The Green Building Market Report states that helping to reduce environmental impact and achieve lower lifecycle costs as the main driving forces behind go green. The ratings for the various reasons for getting involved in green building design and practice do show slight variations between countries but generally are reasonably consistent with the overall results.
Challenges to Increased Green Building Activity
There are many challenges that slow increased activity in sustainable buildings such as lack of market demand, lack of trained professionals, lack of political support, increased cost of certification and research costs to name a few. There seemed to be consensus on the top inhibiting factor which was higher cost. Perceived or real both reports found that higher costs took the top spot. The positive sign with this is that Dodge Data reports that since 2008 the percentage of people who consider the perceived higher cost to be the main deterrent has decreased from 80% to 50% in 2015.
This overall pattern was largely reflected in the responses by respondent role although owners and developers were particularly sensitive to the extra materials costs and contractors showed concern for the costs attributable to training in green building techniques.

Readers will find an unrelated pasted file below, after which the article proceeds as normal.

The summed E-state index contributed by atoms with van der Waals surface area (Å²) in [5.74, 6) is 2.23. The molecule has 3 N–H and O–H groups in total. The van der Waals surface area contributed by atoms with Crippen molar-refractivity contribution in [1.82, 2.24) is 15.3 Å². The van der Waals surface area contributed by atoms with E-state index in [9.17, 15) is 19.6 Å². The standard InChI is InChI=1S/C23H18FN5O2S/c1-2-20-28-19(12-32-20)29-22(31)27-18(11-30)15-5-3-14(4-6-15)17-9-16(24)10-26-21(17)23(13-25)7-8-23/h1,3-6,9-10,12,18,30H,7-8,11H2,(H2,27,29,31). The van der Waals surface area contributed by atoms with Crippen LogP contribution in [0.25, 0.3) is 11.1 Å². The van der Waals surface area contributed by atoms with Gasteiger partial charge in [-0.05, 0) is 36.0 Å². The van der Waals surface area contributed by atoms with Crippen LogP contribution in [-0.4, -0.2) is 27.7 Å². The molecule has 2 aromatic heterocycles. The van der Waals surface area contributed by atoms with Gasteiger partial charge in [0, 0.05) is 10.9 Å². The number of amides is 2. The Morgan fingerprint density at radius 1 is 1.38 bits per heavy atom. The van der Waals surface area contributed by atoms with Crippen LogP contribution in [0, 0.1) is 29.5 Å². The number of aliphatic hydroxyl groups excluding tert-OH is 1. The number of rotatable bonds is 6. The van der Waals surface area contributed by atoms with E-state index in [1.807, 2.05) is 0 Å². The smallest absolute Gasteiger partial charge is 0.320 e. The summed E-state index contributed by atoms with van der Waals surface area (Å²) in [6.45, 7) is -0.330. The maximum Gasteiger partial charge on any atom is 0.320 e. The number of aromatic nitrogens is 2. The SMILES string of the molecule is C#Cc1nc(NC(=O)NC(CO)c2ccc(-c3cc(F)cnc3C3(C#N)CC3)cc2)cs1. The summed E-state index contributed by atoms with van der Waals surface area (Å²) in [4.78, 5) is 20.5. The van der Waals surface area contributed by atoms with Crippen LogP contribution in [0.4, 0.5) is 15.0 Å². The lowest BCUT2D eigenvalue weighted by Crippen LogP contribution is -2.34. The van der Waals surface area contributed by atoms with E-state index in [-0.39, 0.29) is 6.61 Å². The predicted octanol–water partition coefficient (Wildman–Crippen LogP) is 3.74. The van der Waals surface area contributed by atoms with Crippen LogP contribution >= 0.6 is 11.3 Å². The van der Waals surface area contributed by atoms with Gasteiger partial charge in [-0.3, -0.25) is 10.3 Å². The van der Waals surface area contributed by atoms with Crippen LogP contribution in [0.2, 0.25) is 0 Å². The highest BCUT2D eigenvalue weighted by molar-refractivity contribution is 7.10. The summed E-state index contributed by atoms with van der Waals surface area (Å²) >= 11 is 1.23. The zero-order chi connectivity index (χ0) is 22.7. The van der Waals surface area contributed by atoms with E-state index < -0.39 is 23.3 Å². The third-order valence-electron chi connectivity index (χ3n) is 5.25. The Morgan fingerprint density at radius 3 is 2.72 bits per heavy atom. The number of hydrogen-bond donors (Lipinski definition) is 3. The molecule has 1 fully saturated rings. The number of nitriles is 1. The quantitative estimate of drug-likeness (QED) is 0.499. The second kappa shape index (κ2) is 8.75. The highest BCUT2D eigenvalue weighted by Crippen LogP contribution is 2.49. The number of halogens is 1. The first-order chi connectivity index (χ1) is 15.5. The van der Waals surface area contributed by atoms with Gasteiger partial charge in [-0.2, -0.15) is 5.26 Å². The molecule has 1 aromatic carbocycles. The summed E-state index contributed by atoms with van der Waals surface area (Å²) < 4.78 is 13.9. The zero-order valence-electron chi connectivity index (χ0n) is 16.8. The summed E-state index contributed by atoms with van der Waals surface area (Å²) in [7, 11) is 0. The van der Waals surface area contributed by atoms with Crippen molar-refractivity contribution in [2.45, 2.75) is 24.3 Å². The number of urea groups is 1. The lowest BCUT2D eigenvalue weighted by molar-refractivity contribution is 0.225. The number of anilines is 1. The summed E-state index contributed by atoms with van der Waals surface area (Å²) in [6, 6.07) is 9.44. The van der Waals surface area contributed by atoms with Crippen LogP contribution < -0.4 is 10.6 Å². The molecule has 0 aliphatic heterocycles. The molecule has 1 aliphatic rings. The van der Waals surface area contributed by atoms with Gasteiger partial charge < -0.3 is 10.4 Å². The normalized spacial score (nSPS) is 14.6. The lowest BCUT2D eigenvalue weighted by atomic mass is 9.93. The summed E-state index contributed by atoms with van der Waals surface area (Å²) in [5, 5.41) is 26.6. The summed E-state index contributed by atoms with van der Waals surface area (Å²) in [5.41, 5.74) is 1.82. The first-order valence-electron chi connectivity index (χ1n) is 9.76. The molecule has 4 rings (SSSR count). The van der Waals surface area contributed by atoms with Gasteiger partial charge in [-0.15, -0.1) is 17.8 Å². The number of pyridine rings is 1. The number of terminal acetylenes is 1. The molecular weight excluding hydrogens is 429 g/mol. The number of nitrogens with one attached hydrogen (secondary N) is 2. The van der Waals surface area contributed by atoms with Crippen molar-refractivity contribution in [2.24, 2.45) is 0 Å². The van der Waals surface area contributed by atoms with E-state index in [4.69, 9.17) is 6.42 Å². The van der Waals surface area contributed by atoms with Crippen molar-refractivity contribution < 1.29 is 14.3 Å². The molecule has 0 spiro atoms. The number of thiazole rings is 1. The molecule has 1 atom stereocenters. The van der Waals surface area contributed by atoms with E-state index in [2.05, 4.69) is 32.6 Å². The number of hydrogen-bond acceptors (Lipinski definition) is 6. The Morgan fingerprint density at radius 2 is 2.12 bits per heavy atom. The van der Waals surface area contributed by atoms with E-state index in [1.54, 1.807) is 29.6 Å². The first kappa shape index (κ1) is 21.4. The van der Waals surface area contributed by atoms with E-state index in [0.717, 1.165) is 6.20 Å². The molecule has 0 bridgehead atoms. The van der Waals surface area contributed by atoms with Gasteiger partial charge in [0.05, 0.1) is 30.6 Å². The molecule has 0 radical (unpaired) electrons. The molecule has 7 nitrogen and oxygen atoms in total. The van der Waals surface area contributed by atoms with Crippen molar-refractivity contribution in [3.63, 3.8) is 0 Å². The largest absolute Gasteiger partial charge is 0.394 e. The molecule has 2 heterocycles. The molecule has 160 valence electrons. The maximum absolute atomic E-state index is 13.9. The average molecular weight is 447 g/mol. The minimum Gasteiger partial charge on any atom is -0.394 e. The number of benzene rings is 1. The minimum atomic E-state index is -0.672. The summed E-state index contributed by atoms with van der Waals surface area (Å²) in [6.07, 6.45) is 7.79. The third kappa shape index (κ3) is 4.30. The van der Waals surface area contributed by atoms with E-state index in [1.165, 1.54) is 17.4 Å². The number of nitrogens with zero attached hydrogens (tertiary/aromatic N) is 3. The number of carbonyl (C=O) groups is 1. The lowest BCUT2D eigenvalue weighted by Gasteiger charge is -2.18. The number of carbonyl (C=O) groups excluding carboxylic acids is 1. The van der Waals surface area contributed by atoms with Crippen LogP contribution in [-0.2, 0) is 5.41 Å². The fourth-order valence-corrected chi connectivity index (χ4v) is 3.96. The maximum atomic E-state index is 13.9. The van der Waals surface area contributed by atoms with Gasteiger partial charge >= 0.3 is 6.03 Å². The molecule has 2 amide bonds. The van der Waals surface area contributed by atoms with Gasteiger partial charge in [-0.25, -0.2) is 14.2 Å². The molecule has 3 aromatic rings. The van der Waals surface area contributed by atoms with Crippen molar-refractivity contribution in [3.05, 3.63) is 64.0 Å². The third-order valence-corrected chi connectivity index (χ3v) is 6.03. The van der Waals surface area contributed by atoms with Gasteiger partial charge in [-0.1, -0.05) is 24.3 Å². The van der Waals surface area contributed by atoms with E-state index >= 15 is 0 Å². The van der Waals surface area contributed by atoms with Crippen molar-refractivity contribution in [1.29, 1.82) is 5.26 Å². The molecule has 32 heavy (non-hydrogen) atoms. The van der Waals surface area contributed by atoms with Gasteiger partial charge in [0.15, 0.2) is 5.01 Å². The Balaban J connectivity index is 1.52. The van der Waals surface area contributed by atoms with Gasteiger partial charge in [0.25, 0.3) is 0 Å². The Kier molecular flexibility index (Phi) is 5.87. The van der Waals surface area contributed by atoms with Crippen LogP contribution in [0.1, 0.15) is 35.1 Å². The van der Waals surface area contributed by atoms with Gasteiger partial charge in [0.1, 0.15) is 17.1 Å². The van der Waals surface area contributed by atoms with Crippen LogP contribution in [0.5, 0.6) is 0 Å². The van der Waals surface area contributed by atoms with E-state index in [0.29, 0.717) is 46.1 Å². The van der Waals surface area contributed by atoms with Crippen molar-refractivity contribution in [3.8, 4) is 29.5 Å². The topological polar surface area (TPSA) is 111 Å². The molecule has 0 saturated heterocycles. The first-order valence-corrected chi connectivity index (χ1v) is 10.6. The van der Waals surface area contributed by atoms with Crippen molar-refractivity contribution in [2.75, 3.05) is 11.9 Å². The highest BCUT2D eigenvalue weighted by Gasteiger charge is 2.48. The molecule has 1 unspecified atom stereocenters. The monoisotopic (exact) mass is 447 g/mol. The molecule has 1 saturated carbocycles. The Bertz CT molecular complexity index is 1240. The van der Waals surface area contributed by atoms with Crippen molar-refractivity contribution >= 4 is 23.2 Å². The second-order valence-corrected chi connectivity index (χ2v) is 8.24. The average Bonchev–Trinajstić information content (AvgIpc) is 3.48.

Business Benefits Attributed to Green Building
When it comes to business benefits of going green the focus is mainly on the reduction of life-cycle costs, increased marketability and higher building values. A major driving force behind the commercial adoption of green building practices is the substantial reduction in operating cost. Rain water catchments, water recycling, more energy efficient HVAC systems like radiant cooling, renewable energy generation all help to significantly reduce the cost of operations.
In Hong Kong and the Philippines, most respondents indicated operational cost savings of between 10% and 15% while in the Thailand a majority of the respondents indicated savings of 20% or more.
Pushing for Sustainability
It is clear to see that the future of building sustainable, energy efficient buildings in Asia is bright. Owners, architects, regulators and the public will keep pushing the envelope in building design and construction to create buildings that don’t only fulfil their purpose but enhance the place and community within which they exist.
Each year sustainability adoption rates increase and that is met with a decrease in the price of solar panels, radiant cooling systems and building management systems. As these technologies become even more affordable the adoption rates will increase and eventually sustainable construction principles will become the norm.
Architects, engineers and owners need to understand the challenges that face green buildings and garner a better understanding of the technology available to them, in order to ensure green building projects deliver on their sustainability and cost-saving goals.